Several states in the United States do not have a sales tax, and some states with a sales tax have exclusions. Exclusions include food, prescription drugs and over-the-counter medications. A few states allow a rebate or refund for low-income families, and some states allow cities to impose a tax on food, although the state does not tax food. Other states tax prepared food but not groceries. A review of states with sales tax on food in 2010 shows 15 states that tax groceries. Following is a list of these states and their taxation rates as of 2010.
Arkansas and Alabama
Arkansas taxes groceries at 6 percent, and Alabama tax on food is 4 percent. These states both exclude prescription drugs from taxation.
Hawaii and Idaho
Tax on food in Hawaii is 4 percent and Idaho tax on food is 6 percent. Both Hawaii and Idaho have an income credit for qualifying low-income households. Idaho excludes prescription drugs from taxation.
Illinois and Kansas
Illinois has 6.2 percent sales tax that applies to food, with 1 percent for local taxation of food. Kansas has 5.3 percent sales tax on food with an income credit available to qualifying households. State Representative Sean Tevis of Kansas reported in 2008 that local taxation by cities and counties in addition to the 5.3 percent raised food taxes to more than 7 percent in some areas.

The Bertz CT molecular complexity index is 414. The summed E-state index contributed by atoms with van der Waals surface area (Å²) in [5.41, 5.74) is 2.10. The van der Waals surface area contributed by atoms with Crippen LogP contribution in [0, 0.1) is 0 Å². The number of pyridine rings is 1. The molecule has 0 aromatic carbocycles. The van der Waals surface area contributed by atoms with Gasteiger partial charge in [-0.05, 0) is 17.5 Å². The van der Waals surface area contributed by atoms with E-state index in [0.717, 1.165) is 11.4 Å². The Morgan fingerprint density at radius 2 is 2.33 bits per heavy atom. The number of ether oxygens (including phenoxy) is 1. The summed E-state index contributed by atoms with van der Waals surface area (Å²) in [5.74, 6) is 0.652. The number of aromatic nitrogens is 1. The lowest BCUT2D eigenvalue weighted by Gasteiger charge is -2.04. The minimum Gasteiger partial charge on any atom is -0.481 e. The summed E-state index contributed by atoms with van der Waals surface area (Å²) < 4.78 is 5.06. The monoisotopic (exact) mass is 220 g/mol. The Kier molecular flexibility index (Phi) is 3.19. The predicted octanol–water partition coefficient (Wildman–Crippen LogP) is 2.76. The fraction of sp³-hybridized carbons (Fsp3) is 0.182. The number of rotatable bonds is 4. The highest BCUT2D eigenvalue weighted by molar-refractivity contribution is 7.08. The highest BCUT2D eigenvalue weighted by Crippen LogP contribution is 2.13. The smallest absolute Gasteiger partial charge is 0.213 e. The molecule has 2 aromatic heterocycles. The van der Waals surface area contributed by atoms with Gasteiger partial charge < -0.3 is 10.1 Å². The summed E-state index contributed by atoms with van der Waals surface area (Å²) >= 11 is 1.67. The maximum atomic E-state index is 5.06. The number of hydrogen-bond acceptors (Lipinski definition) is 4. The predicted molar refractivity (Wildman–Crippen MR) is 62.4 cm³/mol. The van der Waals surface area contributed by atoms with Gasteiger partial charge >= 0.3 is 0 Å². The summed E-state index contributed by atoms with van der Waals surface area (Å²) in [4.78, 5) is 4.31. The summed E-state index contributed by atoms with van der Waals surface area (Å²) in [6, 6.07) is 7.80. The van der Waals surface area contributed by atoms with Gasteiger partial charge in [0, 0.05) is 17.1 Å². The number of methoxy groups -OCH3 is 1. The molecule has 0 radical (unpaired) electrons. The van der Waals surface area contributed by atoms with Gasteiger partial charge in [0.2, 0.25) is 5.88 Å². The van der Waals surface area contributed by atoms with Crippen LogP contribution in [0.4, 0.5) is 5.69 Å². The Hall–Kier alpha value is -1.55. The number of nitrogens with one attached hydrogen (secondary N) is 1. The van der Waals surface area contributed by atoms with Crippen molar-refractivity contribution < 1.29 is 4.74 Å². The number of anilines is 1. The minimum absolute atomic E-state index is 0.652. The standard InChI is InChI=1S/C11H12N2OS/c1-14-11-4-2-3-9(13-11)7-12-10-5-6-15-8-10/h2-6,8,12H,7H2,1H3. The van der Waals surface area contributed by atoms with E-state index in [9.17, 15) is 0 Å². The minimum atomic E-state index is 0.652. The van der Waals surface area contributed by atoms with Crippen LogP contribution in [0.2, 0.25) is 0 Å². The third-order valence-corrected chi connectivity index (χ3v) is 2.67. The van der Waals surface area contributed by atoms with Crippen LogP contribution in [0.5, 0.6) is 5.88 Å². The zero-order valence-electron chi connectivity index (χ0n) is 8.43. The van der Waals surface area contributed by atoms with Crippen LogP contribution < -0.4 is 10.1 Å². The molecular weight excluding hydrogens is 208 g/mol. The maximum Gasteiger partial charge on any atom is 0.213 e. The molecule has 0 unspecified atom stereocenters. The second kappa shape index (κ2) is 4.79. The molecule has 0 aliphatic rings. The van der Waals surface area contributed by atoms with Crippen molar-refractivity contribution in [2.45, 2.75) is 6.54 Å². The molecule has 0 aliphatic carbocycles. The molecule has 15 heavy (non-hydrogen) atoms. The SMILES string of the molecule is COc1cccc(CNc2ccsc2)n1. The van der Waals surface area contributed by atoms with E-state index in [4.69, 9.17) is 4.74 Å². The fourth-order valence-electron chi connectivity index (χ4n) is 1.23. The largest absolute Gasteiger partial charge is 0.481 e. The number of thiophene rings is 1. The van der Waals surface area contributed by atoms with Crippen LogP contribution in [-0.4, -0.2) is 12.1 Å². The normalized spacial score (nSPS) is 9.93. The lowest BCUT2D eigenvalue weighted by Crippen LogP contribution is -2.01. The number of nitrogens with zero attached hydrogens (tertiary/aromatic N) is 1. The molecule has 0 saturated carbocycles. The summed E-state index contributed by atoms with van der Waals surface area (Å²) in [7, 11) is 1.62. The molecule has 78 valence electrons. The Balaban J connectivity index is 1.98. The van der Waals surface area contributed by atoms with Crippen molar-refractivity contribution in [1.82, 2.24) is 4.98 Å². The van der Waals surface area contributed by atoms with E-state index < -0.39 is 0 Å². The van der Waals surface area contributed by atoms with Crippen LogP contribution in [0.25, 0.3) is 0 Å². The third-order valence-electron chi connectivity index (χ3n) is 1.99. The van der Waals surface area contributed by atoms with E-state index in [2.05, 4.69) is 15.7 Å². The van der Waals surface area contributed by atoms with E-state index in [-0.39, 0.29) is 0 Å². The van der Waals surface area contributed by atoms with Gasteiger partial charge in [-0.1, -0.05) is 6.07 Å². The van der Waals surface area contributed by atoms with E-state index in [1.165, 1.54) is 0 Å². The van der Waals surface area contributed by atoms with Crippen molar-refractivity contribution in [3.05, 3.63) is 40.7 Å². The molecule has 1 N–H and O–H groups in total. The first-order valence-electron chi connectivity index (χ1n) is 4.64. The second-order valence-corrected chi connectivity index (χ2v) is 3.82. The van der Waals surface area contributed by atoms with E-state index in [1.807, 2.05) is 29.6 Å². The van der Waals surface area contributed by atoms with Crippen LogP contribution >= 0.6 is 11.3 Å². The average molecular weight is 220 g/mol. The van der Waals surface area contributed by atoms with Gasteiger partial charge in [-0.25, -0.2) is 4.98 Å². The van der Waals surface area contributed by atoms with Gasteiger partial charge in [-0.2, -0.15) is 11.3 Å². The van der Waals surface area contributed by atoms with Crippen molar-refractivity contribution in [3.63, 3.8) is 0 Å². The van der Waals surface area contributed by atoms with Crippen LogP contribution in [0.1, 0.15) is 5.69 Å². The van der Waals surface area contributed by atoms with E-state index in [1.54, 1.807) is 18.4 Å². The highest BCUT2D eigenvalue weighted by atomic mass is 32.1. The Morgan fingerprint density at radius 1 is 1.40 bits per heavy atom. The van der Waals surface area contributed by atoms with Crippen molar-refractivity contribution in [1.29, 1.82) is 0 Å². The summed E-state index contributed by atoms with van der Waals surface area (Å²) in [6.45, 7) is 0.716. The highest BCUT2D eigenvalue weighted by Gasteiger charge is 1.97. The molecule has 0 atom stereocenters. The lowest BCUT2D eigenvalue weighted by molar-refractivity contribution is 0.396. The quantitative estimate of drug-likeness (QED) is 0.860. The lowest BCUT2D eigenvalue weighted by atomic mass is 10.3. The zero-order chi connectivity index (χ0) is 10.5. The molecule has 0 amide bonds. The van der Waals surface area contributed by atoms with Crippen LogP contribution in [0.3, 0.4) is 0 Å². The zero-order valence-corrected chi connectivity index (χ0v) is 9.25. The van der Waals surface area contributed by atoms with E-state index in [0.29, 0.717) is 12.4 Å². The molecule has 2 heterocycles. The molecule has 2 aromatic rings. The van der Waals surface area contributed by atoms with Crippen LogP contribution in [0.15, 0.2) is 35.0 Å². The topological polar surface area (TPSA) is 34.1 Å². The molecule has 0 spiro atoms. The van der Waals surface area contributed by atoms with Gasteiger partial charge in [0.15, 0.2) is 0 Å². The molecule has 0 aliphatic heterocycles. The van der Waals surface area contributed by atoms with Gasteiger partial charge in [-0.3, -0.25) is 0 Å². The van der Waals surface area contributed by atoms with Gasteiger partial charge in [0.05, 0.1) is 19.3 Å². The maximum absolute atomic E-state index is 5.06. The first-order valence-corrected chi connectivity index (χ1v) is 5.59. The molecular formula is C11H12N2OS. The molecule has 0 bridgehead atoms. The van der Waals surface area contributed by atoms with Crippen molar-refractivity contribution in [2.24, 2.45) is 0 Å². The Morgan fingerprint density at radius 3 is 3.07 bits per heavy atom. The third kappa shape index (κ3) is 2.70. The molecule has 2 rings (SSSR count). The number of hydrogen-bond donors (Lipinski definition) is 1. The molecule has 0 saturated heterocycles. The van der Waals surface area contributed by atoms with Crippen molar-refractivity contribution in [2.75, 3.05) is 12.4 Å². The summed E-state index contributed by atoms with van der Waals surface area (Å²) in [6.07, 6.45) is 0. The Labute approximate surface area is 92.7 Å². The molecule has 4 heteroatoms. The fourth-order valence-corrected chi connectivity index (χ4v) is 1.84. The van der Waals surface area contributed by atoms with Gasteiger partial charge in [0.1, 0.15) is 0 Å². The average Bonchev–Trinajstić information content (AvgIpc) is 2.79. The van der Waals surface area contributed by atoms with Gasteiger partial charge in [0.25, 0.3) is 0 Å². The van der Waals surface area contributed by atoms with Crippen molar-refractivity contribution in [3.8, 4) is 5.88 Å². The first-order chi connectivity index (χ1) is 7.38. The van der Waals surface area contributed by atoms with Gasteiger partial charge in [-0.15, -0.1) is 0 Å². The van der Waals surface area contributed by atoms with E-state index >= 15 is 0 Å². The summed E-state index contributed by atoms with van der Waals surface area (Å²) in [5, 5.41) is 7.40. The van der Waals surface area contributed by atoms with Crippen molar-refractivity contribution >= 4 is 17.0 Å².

Mississippi, Missouri and Oklahoma
Mississippi sales tax is 7 percent. Prescription drugs are exempt, but Mississippi taxes groceries at this rate. Missouri sales tax is 4.225 percent, but Missouri taxes food at 1.225 percent. Oklahoma sales tax on food is 4.5 percent, with an exclusion for prescription drugs.
South Carolina and South Dakota
The South Carolina Department of Revenue shows 5 percent taxation on food, but local taxing bodies may also tax food at a local tax rate. South Carolina taxes food purchased by elderly persons (over 85) at 4 percent. South Dakota taxes food at 4 percent and provides an income credit for low-income households.
Tennessee and Utah
Tennessee has 7 percent taxation on sales, but food tax is 6 percent. Utah taxes groceries at 3 percent in 2010, but taxes hot food and prepared foods at 4.70 percent, the regular sales and use tax figure.
Virginia and West Virginia
Virginia reduced the tax rate on groceries for home consumption in 2005 to 2.5 percent, with local taxes 1 percent of this figure. West Virginia taxes grocery food items at 3 percent, effective July 1, 2008, according to the West Virginia State Tax Department. West Virginia taxes food served with serving utensils, hot food and vending machine food at 6 percent.
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